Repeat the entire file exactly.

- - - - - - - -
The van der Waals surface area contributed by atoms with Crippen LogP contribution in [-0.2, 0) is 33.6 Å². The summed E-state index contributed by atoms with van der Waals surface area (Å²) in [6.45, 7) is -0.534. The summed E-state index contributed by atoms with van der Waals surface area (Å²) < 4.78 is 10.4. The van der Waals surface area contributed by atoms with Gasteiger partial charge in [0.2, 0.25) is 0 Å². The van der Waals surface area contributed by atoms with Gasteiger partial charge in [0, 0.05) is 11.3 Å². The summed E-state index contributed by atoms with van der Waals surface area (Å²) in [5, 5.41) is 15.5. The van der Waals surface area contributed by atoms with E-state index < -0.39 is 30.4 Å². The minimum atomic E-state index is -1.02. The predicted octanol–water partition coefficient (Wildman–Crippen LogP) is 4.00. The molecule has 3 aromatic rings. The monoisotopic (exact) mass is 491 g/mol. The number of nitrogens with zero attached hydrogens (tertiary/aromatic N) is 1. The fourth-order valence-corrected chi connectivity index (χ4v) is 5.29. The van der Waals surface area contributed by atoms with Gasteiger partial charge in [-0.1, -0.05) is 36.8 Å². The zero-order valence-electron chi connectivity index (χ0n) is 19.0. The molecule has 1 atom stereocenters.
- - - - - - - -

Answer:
The van der Waals surface area contributed by atoms with Crippen LogP contribution in [-0.2, 0) is 33.6 Å². The summed E-state index contributed by atoms with van der Waals surface area (Å²) in [6.45, 7) is -0.534. The summed E-state index contributed by atoms with van der Waals surface area (Å²) < 4.78 is 10.4. The van der Waals surface area contributed by atoms with Gasteiger partial charge in [0.2, 0.25) is 0 Å². The van der Waals surface area contributed by atoms with Gasteiger partial charge in [0, 0.05) is 11.3 Å². The summed E-state index contributed by atoms with van der Waals surface area (Å²) in [5, 5.41) is 15.5. The van der Waals surface area contributed by atoms with E-state index < -0.39 is 30.4 Å². The minimum atomic E-state index is -1.02. The predicted octanol–water partition coefficient (Wildman–Crippen LogP) is 4.00. The molecule has 3 aromatic rings. The monoisotopic (exact) mass is 491 g/mol. The number of nitrogens with zero attached hydrogens (tertiary/aromatic N) is 1. The fourth-order valence-corrected chi connectivity index (χ4v) is 5.29. The van der Waals surface area contributed by atoms with Gasteiger partial charge in [-0.1, -0.05) is 36.8 Å². The zero-order valence-electron chi connectivity index (χ0n) is 19.0. The molecule has 1 atom stereocenters.